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A Dog Is a Dog

Have you ever fallen in love with a specific dog breed? I have repeatedly, from the Irish setter over the back fence of my childhood home to the golden retriever who birthed my life dog. Then there was the smooth-coat collie followed by the standard poodle phase.

I have long loved border collies and cattle dogs. When I was between dogs, I pined for a McNab dog, a McCallum cowdog, and a Carolina dingo. And how I wanted a kelpie. I loved those pricked ears.

Two years ago at the Golden Gate Kennel Club dog show, I was all about the Nova Scotia duck tolling retrievers and wooed briefly by the velvety Thai ridgeback dog, a breed we’re spotlighting this month with help from Jeanine Burkart, a family breeder. 

But then a cute little husky mix, Wiley, stole my heart, and now I don’t look at purebreds the same way. I can argue both sides of the coin — why it’s better to adopt a shelter dog or why choosing a specific breed — with its generally associated characteristics — is the best choice for some.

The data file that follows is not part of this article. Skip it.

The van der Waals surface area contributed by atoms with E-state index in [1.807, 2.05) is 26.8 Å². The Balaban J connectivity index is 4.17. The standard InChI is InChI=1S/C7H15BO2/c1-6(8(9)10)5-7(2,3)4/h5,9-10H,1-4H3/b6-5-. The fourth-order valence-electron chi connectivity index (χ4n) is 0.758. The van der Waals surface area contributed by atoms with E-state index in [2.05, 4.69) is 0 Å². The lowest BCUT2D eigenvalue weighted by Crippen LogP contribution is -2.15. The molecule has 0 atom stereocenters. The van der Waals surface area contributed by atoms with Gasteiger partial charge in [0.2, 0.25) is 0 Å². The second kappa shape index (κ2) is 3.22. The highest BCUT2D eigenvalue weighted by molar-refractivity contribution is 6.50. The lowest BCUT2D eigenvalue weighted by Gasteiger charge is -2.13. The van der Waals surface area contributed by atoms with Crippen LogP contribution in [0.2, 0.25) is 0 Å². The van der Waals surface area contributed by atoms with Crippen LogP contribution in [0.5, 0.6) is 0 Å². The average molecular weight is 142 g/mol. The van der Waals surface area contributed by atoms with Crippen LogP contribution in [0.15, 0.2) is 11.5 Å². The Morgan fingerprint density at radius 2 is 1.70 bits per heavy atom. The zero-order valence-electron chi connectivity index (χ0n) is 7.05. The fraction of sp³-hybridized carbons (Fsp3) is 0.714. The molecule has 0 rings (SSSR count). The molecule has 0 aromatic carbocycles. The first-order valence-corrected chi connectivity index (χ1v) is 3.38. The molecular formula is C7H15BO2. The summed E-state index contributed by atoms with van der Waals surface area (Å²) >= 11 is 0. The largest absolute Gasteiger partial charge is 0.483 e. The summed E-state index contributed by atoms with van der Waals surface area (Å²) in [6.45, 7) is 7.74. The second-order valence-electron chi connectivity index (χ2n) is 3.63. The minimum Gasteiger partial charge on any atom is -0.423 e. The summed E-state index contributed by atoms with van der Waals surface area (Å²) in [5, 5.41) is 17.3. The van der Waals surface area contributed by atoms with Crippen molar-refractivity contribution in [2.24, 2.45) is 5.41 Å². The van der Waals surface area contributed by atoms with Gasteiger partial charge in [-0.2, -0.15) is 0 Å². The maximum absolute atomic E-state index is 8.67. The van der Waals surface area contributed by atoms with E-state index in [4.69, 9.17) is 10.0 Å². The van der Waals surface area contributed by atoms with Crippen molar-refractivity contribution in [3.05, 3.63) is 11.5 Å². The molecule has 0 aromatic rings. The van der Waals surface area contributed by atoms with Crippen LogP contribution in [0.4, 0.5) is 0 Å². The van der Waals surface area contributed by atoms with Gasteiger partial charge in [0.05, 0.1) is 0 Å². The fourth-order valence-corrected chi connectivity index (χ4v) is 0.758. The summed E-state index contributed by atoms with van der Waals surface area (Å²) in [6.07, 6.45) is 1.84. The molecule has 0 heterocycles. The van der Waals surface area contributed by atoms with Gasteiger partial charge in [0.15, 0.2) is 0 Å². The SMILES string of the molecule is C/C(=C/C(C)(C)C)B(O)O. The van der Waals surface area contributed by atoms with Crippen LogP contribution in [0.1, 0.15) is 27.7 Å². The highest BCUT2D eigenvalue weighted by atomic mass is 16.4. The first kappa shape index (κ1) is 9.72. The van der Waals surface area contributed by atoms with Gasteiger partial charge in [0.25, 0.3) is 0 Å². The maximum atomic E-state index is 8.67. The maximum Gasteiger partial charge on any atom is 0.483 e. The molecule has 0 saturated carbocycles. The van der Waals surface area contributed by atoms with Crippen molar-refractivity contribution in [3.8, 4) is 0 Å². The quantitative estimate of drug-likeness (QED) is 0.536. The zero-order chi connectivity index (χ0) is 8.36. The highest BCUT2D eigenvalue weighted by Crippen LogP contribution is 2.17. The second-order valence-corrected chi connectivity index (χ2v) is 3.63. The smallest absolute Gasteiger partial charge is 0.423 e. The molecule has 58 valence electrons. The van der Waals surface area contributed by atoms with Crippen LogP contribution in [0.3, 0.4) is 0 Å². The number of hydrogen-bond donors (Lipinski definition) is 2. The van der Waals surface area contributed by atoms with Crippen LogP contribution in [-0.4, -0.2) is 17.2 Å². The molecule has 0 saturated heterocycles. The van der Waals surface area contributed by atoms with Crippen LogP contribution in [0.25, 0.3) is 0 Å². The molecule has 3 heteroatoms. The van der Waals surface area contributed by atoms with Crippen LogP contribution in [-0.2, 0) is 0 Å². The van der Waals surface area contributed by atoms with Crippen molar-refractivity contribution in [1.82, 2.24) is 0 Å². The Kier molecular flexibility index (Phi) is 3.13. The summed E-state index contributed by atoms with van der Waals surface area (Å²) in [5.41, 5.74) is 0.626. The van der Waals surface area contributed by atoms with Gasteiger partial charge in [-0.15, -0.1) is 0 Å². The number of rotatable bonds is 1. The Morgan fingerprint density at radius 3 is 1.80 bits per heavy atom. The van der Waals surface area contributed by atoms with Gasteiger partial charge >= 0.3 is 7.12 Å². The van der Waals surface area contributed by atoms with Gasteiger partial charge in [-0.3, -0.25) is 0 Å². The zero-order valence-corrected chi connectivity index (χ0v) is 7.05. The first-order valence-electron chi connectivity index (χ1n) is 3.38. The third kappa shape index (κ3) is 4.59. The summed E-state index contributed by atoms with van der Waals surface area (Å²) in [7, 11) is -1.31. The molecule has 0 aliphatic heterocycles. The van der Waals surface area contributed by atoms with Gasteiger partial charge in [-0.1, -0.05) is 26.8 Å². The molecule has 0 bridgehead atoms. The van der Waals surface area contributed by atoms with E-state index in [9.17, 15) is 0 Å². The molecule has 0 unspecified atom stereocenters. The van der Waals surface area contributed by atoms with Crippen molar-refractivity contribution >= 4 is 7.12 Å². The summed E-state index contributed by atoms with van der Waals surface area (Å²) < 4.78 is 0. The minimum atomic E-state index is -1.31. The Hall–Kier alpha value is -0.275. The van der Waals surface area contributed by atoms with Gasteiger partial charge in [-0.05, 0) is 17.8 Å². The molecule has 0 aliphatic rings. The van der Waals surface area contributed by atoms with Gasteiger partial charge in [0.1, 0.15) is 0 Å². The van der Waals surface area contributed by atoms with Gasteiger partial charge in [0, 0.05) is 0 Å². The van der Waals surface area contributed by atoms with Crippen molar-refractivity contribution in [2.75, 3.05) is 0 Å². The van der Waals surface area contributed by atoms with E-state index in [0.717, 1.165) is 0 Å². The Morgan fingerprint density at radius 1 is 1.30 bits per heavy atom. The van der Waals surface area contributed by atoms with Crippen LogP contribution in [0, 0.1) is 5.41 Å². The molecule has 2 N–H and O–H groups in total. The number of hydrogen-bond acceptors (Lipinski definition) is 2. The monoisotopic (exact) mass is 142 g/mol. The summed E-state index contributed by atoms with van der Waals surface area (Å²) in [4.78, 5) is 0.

With my golden, I loved knowing everything about her — from babysitting her mother to meeting her father and cuddling her nine brothers and sisters who wore tiny ribbons at teeny-tiny littermates so we stupid humans could tell them apart. With my collie, a rescue, I would have appreciated knowing more about independence and sensitivity issues. And about barking tendencies.

We dog lovers have a way of overlooking certain things about our dogs. Sure, Wiley loves zoomies, husky spins, and singing a bit when she’s excited — annoying, all. But most of the time, she’s snoozing curled up in a ball near me or she’s wagging her tail coquettishly as she sploots in front of me.

I believe you get out of your dog what you put into her, no matter her breed. And truly what I find the older I get and the more dogs I love is that I can’t say I’ve ever met a dog I didn’t like. I love them all.

Main article photo by: Photo by Devid Do